15 October 2012
The Fairness Doctrines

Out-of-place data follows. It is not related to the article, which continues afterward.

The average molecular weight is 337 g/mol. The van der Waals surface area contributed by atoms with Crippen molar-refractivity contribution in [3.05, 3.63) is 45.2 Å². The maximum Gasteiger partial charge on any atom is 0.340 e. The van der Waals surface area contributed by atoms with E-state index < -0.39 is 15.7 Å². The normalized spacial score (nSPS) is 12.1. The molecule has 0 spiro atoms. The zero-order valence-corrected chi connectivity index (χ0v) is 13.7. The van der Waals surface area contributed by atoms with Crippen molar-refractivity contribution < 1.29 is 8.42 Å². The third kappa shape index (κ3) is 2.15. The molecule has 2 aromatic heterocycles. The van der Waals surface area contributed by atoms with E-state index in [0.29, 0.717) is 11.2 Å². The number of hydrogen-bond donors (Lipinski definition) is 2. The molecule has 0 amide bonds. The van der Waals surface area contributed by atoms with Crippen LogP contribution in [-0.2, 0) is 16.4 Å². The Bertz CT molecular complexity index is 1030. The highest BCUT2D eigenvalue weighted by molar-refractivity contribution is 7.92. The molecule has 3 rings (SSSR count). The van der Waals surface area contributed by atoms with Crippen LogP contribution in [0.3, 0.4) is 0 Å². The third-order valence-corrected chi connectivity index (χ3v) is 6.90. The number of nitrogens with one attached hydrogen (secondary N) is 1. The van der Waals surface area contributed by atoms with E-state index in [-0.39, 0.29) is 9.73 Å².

No one is ever going to run for office promising to be unfair to people. Some Republicans scoff at an idea of fairness that they attribute to liberals, but when they say "life is unfair" all they really mean is that it isn't fair in the way liberals want it to be. In the current Time magazine Jonathan Haidt tries to sort out not two but three different ideas of fairness at play in our political debates. The closest thing to an objective, non-ideological idea is what Haidt calls "procedural fairness," defined as the state when "honest, open and impartial rules are used to determine who gets what, but what counts as "procedural fairness" is conditioned by ideological considerations. Liberals, Haidt argues, claim that procedural fairness is impossible without government efforts to "level the playing field" and rebuff efforts by the wealthy to "rig the game in their favor," while Republicans (Haidt uses "conservatives" but I try to maintain a distinction) see liberal efforts as rigging the game in a different way "to enforce equality of outcomes despite inequality of inputs." Republicans, Haid writes, believe above all in "proportional fairness," which ensures that "people get benefits in proportion to their contributions." Hence their hostility to the Marxian formula "from each according to their ability to each according to their needs." Needs don't determine your claim to benefits under the reign of proportional fairness; "inputs" justify "outputs" instead. Anything else is mooching. Liberals equate fairness with equality. Haidt distances liberals from mainstream Democrats by noting how President Obama "never talks about redistribution anymore" while "many liberals do." In one of his surveys, Haidt found people identifying themselves as "very liberal" were most likely to agree with the proposition, "Ideally, everyone in society would end up with roughly the same amount of money." While Haidt doesn't make the point in his op-ed, it seems clear that the liberal idea of fairness is needs-based. We all need the same things to survive, so everyone should get at least what they need, while those with much should give up some of what they have should their accumulation leave others without the necessities. It looks like the refusal of Republicans to base their notions of fairness on need is the crucial difference between the different ideals. For them, everything has to be earned or else you're a moocher, while the liberal or progressive sees preserving life as a societal and political imperative that overrides Republicans' less compassionate sense of fairness. I can't attribute that attitude to the "Left" in general because many radicals and Leninists are less compassionate about individual life. Republicans could make a logical argument against that liberal imperative if a liberal concedes that he would not require someone to do anything in order to survive, but most liberals (if not all) envision a society in which everyone contributes to the general good. The vision is either utterly idealistic, based on the assumption that everyone will just naturally find their special way to contribute, or it is necessarily statist, on the assumption that government, if necessary, will find a way for people to contribute, or allow them to contribute should other factors (e.g. discrimination) handicap them. Neither alternative is likely to impress Republicans for whom the original sin of politics is the quest to get "something for nothing" -- even a job, I suspect. A more meaningful distinction between liberal and Republican ideas of fairness would recognize that Republican fairness is eternally rooted in the state of nature, whether they talk about the need to earn survival or the "natural rights" of those who've earned it, while the liberal idea is consistent with an idea of civilization itself as a necessary improvement on the state of nature based and depending upon a new idea of fairness. In short, liberal fairness is based on a premise that everyone must live, while the Republican idea is based on something else. Judge accordingly.